There was no human trials done on Thalidomide (or many other drugs) was there? The only trials were on rabbits and guinea pigs weren’t they? And the rest of the knowledge came from case histories of foetal abnormalities didn’t it?

  26. #26 by Mike on April 22, 2011 - 01:48

    You’re right, I haven’t mentioned safety. In this conversation, I’m only concerned with efficacy. If an intervention cannot show efficacy, its safety is irrelevant.

    I’m still totally confused by your constant references to thalidomide. I don’t know anything about the history of the drug, how it came to market, what trial data – if any – was available. I’m not advocating the use of thalidomide, I’m not suggesting the data for thalidomide is good, or valid, or even interesting. My position on thalidomide is no different to my position on any other intervention – unless it is safe and effective, it should not be used.

    I totally reject your assertion that case histories can show efficacy. This is foundational in epidemiology. You show efficacy through double-blind RCTs.

    Case histories are useless to show efficacy. They have many interesting uses in themselves, but they cannot show efficacy because they are uncontrolled. For example, when you give homeopathy to treat morning sickness, how do you know it is the homeopathy which is making your patient better?

  27. #27 by L. Marsh. on April 22, 2011 - 04:55

    Thalidomide…….it was a drug that was not given to show its efficacy or safety by the double blind tests on humans that you keep banging on about. It was only by case histories that they discovered it was bad news…..can’t you see the point. The point is, in case its not clear, is that case histories are important. I do fully understand that double blind controlled tests are important too and that is how we “prove” our remedies but you may want to discredit that also!! When a person is given an anti-biotic how do you know if it is the anti-biotic that is working or just the persons natural defences healing that person? As far as double blind tests go if you want to take penicillin as an example – Penicillin type moulds were first discovered in the mid 1800′s by a number of physicians and was discovered through observation and trials (not double blind) to eradicate purulent processes, this was before Fleming stumbled on it again in his grubby laboratory in 1928, those physicians didn’t know how it worked then back in the 1800′s because germs hadn’t been discovered then but with their knowledge of observations they healed people. So double blind tests are good yes but they were not heard of when medicine first began way before modern medicine was ever thought of and of course is still not used with every drug is it? So why pick on homeopathy when it has been shown in double blind tests and case histories whether you believe us or not. I still think you must have vested interests in denigration of homeopathic practices as it is perfectly clear to those that take homeopathy including the Queen and half a billion others, that it does work, or would you suggest that the Queen is stupid too?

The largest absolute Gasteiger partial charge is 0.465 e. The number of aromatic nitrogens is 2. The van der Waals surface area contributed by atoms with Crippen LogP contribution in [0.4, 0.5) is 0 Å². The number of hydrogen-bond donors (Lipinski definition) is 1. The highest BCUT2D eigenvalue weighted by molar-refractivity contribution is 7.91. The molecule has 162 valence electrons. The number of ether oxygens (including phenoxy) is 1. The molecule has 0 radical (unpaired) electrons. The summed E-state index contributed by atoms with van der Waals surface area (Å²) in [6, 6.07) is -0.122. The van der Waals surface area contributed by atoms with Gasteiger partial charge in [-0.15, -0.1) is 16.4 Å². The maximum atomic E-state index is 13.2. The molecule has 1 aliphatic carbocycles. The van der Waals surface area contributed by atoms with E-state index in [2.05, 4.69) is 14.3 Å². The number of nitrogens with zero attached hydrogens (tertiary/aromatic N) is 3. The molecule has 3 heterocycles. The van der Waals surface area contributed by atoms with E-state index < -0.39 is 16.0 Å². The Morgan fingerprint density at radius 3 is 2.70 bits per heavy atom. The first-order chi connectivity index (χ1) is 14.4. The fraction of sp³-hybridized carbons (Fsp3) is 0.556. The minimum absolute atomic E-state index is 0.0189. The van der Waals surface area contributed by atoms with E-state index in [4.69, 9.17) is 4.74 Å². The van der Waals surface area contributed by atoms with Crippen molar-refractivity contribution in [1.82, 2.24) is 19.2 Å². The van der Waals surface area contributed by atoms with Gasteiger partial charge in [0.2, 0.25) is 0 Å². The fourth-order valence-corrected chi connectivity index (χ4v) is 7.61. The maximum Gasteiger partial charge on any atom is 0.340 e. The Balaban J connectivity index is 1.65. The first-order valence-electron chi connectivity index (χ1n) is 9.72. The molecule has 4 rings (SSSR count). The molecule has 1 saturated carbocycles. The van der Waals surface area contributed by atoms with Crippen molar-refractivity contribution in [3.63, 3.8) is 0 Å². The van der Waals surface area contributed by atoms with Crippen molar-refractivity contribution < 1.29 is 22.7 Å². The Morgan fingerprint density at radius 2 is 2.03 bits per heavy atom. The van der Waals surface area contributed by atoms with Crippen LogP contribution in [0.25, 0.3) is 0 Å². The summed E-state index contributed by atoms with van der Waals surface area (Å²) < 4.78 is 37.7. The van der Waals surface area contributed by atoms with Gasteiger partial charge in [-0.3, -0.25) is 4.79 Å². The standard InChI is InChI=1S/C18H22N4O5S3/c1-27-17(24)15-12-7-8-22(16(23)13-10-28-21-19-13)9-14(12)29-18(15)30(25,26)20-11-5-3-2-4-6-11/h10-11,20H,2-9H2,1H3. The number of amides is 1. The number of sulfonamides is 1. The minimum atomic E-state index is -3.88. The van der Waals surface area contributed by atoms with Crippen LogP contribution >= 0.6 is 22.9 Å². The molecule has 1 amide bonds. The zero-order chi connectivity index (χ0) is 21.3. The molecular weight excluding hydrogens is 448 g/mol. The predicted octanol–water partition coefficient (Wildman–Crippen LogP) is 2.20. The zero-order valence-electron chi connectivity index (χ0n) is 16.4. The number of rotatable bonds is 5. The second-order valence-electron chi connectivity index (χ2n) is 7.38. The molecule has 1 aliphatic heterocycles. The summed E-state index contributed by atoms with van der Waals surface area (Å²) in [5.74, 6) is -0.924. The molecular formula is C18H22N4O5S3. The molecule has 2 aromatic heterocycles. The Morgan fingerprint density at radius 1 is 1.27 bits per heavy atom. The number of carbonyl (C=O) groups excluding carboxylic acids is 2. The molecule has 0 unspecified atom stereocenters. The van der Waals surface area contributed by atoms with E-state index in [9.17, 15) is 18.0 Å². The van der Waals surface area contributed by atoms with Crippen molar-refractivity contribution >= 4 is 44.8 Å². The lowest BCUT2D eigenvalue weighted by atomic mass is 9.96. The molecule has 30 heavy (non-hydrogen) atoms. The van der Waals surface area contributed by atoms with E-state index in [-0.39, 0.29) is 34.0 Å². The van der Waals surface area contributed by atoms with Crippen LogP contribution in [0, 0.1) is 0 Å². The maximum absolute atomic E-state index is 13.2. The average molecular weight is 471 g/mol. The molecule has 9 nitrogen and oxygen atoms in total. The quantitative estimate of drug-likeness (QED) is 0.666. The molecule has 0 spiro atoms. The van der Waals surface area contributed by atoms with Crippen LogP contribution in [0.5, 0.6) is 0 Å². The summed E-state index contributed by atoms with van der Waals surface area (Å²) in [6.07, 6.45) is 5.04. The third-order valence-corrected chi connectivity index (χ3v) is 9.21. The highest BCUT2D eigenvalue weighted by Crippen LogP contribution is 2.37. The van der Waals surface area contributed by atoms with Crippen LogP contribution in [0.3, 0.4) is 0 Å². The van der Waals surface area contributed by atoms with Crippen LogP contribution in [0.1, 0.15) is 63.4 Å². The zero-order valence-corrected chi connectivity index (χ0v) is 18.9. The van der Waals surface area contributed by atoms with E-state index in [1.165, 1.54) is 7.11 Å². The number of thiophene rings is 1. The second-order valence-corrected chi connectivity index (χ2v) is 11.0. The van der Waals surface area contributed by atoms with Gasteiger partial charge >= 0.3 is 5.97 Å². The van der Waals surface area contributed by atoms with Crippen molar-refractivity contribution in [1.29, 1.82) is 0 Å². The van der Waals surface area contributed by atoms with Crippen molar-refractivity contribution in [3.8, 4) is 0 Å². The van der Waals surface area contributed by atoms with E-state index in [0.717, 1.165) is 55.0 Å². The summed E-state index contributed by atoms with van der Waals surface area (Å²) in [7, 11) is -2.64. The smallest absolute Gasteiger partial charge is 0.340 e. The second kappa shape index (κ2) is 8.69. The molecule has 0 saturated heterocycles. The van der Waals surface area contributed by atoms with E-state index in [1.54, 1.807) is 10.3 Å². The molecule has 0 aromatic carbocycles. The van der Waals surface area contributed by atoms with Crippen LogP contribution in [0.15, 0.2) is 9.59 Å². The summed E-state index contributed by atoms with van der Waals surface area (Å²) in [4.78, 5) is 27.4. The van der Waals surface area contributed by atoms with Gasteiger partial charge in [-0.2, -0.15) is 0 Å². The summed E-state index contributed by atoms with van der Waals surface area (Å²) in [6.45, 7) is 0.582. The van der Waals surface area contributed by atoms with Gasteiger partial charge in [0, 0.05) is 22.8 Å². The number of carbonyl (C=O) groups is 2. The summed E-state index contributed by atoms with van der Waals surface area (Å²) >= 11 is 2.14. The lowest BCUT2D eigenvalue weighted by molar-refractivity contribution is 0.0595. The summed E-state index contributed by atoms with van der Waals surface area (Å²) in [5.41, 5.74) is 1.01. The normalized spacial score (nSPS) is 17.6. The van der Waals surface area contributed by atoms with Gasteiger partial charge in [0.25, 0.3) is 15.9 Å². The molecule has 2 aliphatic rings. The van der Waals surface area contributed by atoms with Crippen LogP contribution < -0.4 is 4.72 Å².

28. #28 by Mike on April 22, 2011 - 09:06

    I still don’t see the relevance of thalidomide. You’re saying that thalidomide was dangerous, and that case histories were used to show it was dangerous? And therefore – case histories can be used to show homeopathy works? That is a total non-sequitur.

    Method X can show intervention Y is dangerous in situation Z.
    Therefore Method X can also show intervention A is effective for indication B.

    I’m sorry, that doesn’t fly. Once again, your invocation of thalidomide is a red herring.

    When you give someone an anti-biotic, you can know that it is the anti-biotic making them better – because someone has done a good quality blinded trial which shows that the anti-biotic works! Before doctors were allowed to prescribe that anti-biotic, someone got 1000 people with a condition, split them into two groups gave half of them the anti-biotic, half of them a placebo. And then looked to see how many got better. When more people get better in the anti-biotic group, and we can reproduce this effect over multiple studies, we know the anti-biotic works for that indication. This is basic epidemiology 101.

    When you do this kind of test on homeopathy, there is no difference between the two groups. The homeopathy doesn’t impact on the recovery of the patients. This is why skeptics say that homeopathy should not be used to treat the sick – because when you test the effect, using reliable controlled tests, it is not really there.